My take: Whatever the term is for the movie equivalent of a book that you just can’t put down, that’s what Gone Girl needs to be, no questions asked. Taking on Gillian Flynn’s 2012 international best seller (8.5 million copies is no joke) that captivated even the thriller-averse likes of me, director David Fincher had his work cut out for him to convert the gripping page-turner into an equally enthralling film.  I confess, I initially resented the casting choice of Ben Affleck as the leading role (really, couldn't they have gone with someone less mainstream?), but on subsequent reflection, he’s actually pretty perfect for the clean-cut, morally ambiguous, husband-in-distress whom you want desperately to trust. After months of anticipation for the film, I’m in equal parts nervous and psyched to see if Fincher's version can satisfy a story so many of us have long visualized in our own minds. 


Whiplash
Release Date: October 10
Director:
Starring: Miles Teller, J.K Simmons, Paul Reiser, Melissa Benoist

What’s the story? Determined not to succumb to the mediocre career that was his father’s fate, talented young drummer Andrew Neyman enrolls in a prestigious music school to hone his craft. But, mentored by an instructor whose merciless teaching methods often spill into abuse, Andrew finds himself pushed to the edge of the deep end, straddling the line between perfectionism and insanity.

My take: Thanks to my interest level in the Divergent series (read: nonexistent) in which he recently had a part, my only exposure to Miles Teller thus far has been his turn as Ren MacCormack’s goofy sidekick Willard in 2011’s Footloose. While that was fun and all, I’m looking forward to seeing him reveal his range as a laser-focused drumming prodigy here, a leading role that’s earned him resounding praise at Whiplash’s showings at Sundance and Cannes earlier this year.  Watching him berated & bullied, even slapped, in the trailer by a cutthroat J.K Simmons, is enough to make one wince in both sympathy and horror. With its fairly straightforward story, Whiplash’s success seems to rest on its impact as a performance-driven film depicting the ugly side of ambition.


Dear White People
Release Date: October 17
Director: Justin Simien
Starring: Tyler James Williams, Tessa Thompson, Teyonah Parris, Brandon P Bell

What’s the story? Student activist Samantha takes to her campus radio show to call out racial stereotypes. As she broadcasts her views against the diversification of a traditionally all-black dorm, her life intersects with three other individuals on campus navigating, criticizing, even exploiting the culture of university race relations.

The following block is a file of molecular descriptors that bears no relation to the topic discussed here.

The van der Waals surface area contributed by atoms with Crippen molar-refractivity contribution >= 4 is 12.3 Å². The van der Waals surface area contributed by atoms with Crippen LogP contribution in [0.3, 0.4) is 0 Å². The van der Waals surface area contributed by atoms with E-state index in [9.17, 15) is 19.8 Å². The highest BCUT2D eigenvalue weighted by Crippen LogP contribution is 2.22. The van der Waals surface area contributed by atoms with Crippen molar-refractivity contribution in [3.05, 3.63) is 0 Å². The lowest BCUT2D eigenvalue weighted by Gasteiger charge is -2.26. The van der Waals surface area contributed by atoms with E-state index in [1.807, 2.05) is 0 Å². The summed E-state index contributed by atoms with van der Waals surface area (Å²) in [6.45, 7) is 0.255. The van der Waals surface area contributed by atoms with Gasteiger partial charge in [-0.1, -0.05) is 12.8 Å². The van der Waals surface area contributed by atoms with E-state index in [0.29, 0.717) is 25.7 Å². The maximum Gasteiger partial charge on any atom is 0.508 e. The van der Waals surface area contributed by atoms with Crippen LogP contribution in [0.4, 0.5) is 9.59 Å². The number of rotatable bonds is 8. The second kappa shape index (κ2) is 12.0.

My take: Judging from the steady flow of snarky quips dished out by lead character Samantha in the trailer (i.e. “the minimum requirement of black friends needed to not seem racist has just been raised to two. Sorry, your weed man Tyrone doesn’t count”), debutant director Justin Simien’s feature comedy is primed to simultaneously shock, amuse, and make us think. And judging from its “Audience Award” at the San Francisco International Film Festival and “Breakthrough Talent Award” at Sundance, among others, Simien’s no-holds-barred satire of the politics of race has evidently struck a chord with viewers. I love the idea of a film that’s brave enough to take an often sensitive and polarizing issue and uses its volatile energy to appeal to our collective senses of humor. I’ll be watching this both as entertainment and as a study on one brave individual’s unique approach to address a 21st century society in which racial prejudice and stereotyping is still far from obsolete.


Birdman or (The Unexpected Virtue of Ignorance)
Release Date: October 17
Director: Alejandro Gonzalez Inarritu
Starring: Michael Keaton, Emma Stone, Edward Norton, Andrea Riseborough, Zach Galifianakis, Naomi Watts, Amy Ryan

What’s the story? Adapted from Raymond Carver’s stage play What We Talk About When We Talk About Love, Birdman follows an aging, has-been celebrity once celebrated as a on-screen superhero, as he attempts to reclaim his fame, career, and dissolving family by starring in a Broadway play.